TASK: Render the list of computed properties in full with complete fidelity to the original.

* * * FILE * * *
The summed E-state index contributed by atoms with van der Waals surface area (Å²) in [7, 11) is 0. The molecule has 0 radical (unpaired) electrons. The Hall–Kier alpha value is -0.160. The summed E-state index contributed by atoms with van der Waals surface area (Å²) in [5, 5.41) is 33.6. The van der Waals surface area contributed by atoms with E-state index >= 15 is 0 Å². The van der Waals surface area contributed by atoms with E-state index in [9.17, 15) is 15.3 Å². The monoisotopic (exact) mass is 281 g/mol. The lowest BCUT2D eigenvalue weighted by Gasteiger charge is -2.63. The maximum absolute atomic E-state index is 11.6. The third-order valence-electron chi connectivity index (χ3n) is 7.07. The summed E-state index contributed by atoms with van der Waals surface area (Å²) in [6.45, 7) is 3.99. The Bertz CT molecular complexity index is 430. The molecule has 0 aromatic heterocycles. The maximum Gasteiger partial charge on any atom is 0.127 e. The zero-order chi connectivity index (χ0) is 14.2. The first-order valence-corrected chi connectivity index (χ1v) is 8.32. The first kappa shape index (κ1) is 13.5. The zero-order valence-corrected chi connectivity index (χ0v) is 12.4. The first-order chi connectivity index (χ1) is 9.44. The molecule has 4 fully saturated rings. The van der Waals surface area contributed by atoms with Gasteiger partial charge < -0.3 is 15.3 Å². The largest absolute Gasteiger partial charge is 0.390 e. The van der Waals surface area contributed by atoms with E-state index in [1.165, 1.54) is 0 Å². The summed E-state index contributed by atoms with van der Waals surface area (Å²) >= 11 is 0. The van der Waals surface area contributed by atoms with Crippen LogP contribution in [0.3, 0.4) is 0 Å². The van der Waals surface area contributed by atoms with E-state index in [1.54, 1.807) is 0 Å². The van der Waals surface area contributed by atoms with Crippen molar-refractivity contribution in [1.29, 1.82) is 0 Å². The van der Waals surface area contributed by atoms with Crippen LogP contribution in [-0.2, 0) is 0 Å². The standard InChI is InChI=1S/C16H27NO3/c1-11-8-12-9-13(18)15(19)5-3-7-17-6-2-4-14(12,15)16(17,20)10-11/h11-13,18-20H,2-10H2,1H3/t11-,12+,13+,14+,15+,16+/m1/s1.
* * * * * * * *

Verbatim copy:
The summed E-state index contributed by atoms with van der Waals surface area (Å²) in [7, 11) is 0. The molecule has 0 radical (unpaired) electrons. The Hall–Kier alpha value is -0.160. The summed E-state index contributed by atoms with van der Waals surface area (Å²) in [5, 5.41) is 33.6. The van der Waals surface area contributed by atoms with E-state index >= 15 is 0 Å². The van der Waals surface area contributed by atoms with E-state index in [9.17, 15) is 15.3 Å². The monoisotopic (exact) mass is 281 g/mol. The lowest BCUT2D eigenvalue weighted by Gasteiger charge is -2.63. The maximum absolute atomic E-state index is 11.6. The third-order valence-electron chi connectivity index (χ3n) is 7.07. The summed E-state index contributed by atoms with van der Waals surface area (Å²) in [6.45, 7) is 3.99. The Bertz CT molecular complexity index is 430. The molecule has 0 aromatic heterocycles. The maximum Gasteiger partial charge on any atom is 0.127 e. The zero-order chi connectivity index (χ0) is 14.2. The first-order valence-corrected chi connectivity index (χ1v) is 8.32. The first kappa shape index (κ1) is 13.5. The zero-order valence-corrected chi connectivity index (χ0v) is 12.4. The first-order chi connectivity index (χ1) is 9.44. The molecule has 4 fully saturated rings. The van der Waals surface area contributed by atoms with Gasteiger partial charge < -0.3 is 15.3 Å². The largest absolute Gasteiger partial charge is 0.390 e. The van der Waals surface area contributed by atoms with E-state index in [1.165, 1.54) is 0 Å². The summed E-state index contributed by atoms with van der Waals surface area (Å²) >= 11 is 0. The van der Waals surface area contributed by atoms with Crippen LogP contribution in [0.3, 0.4) is 0 Å². The van der Waals surface area contributed by atoms with E-state index in [1.54, 1.807) is 0 Å². The van der Waals surface area contributed by atoms with Crippen molar-refractivity contribution in [1.29, 1.82) is 0 Å². The van der Waals surface area contributed by atoms with Crippen LogP contribution in [-0.2, 0) is 0 Å². The standard InChI is InChI=1S/C16H27NO3/c1-11-8-12-9-13(18)15(19)5-3-7-17-6-2-4-14(12,15)16(17,20)10-11/h11-13,18-20H,2-10H2,1H3/t11-,12+,13+,14+,15+,16+/m1/s1.